The Greek noun pistis translated as “faith” throughout the New Testament actually means “faithfulness.” Here in Romans, “For what if some did not believe [trust]? shall their unbelief [distrust] make the faith [pistis 4102] of God without effect?” (Rom 3:3), “the faithfulness of God” (ASV, NET, NKJV), “God’s faithfulness” (CSB, NIV), Paul was talking about God’s faithfulness to keep His promise to Abraham: “By myself have I sworn, saith the LORD … That in blessing I will bless thee, and in multiplying I will multiply thy seed as the stars of the heaven, and as the sand which is upon the sea shore; and thy seed shall possess the gate of his enemies” (Gen 22:16-17). That “his enemies” is singular indicates “thy seed” isn’t many people but only one person, “He saith not, And to seeds, as of many; but as of one, And to thy seed, which is Christ” (Gal 3:16). It’s God’s faithfulness to send His Son as promised.
Paul went on to teach, “his righteousness for the remission of sins that are past, through the forbearance of God” (Rom 3:25). Because God would be faithful to keep His promise of sending His Son as the Lamb, “God will provide himself a lamb” (Gen 22:8), therefore He forbore the sins of the past which would later be remitted by the sacrifice of His Son. What Paul taught here in chapter 3 about God’s faithfulness laid the groundwork for what he taught in chapter 4 about Abraham.
The Greek verb logizomai in “Abraham believed [trusted] God, and it was counted [logizomai 3049] unto him for righteousness” (Rom 4:3), means “to conclude,” “to esteem,” or “to think,” as it’s typically rendered throughout the NT. But when concerning Abraham in Romans 4, it’s always translated “counted,” “imputed,” or “reckoned,” with the meaning of equivalence. It’s that God counted Abraham’s faith as equivalent to righteousness, and likewise if we simply have faith or believe!
However, the same statement about Abraham, “And he believed [trusted] in the LORD; and he counted [ḥāšab 2803] it to him for righteousness [șᵊḏāqȃ 6666]” (Gen 15:6), was also made of Phinehas, “Then stood up Phinehas, and executed judgment: and so the plague was stayed. And that was counted [ḥāšab 2803] unto him for righteousness [șᵊḏāqȃ 6666]” (Psa 106:30-31). What Phinehas did was “took a javelin in his hand; And he went after the man of Israel into the tent, and thrust both of them through, the man of Israel, and the woman through her belly” (Num 25:7-8). This had nothing to do with faith. God simply concluded or esteemed Phinehas’ actions as right in that immoral circumstance. Likewise, that “Abraham believed [trusted] God, and it was counted [logizomai 3049] unto him for righteousness” (Rom 4:3), is that God esteemed Abraham’s actions as right. Since Abraham trusted God to be faithful to His promise, therefore God forgave him based upon the sacrifice His Son would one day make.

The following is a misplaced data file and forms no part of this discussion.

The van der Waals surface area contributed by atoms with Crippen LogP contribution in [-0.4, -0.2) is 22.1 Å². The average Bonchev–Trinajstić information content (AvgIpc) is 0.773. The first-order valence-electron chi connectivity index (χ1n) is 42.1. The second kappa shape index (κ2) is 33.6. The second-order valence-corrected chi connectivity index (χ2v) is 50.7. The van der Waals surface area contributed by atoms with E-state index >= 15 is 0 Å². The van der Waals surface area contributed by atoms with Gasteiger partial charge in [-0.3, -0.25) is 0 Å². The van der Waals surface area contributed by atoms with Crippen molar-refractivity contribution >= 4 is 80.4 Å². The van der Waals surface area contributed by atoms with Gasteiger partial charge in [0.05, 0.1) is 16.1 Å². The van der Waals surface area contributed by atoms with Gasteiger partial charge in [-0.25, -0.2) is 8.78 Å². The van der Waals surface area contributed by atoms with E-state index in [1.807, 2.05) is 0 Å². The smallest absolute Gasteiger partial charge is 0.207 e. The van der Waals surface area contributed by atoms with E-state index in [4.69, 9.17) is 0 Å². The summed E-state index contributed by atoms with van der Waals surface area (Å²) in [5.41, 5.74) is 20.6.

The Greek ergon simply means “actions,” whatever actions the context requires. In “For if Abraham were justified by works [ergon 2041]” (Rom 4:2), it’s his actions of building altars to offer sacrifices and call upon the name of the Lord: “there builded he an altar unto the LORD … there he builded an altar unto the LORD, and called upon the name of the LORD” (Gen 12:7,8), “Unto the place of the altar, which he had made there at the first: and there Abram called on the name of the LORD” (Gen 13:4), “built there an altar unto the LORD” (Gen 13:18). But he abruptly stopped building altars and began trusting God to provide the sacrifice for his sins, “And he believed [trusted] in the LORD; and he counted it to him for righteousness” (Gen 15:6). This is what Abraham found or discovered, “What shall we say then that Abraham our father, as pertaining to the flesh, hath found?” (Rom 4:1).
David found the same, “Even as David also describeth the blessedness of the man, unto whom God imputeth [logizomai 3049] righteousness without works [ergon 2041], Saying, Blessed are they whose iniquities are forgiven, and whose sins are covered. Blessed is the man to whom the Lord will not impute [logizomai 3049] sin.” (Rom 4:6-8). In Psalm 32, “I acknowledged my sin unto thee, and mine iniquity have I not hid. I said, I will confess my transgressions unto the LORD; and thou forgavest the iniquity of my sin,” David was forgiven by confessing his sins and said nothing about the actions of offering a sacrifice. And in Psalm 51, he even said that he didn’t offer a sacrifice, “For thou desirest not sacrifice; else would I give it.”
That “his faith [faithfulness] is counted [logizomai 3049] for righteousness” (v. 5), “faith [faithfulness] was reckoned [logizomai 3049] to Abraham for righteousness” (v. 9), “it was imputed [logizomai 3049] to him for righteousness” (v. 22), is that God’s faithfulness was considered to Abraham for righteousness. This had nothing to do with Abraham’s faith. The issue was how sins could be forgiven prior to Christ’s sacrifice, “the remission of sins that are past.” The answer is that “through the forbearance of God,” God considered His faithfulness to provide His Son’s sacrifice as good as done. Therefore, His faithfulness was considered righteousness.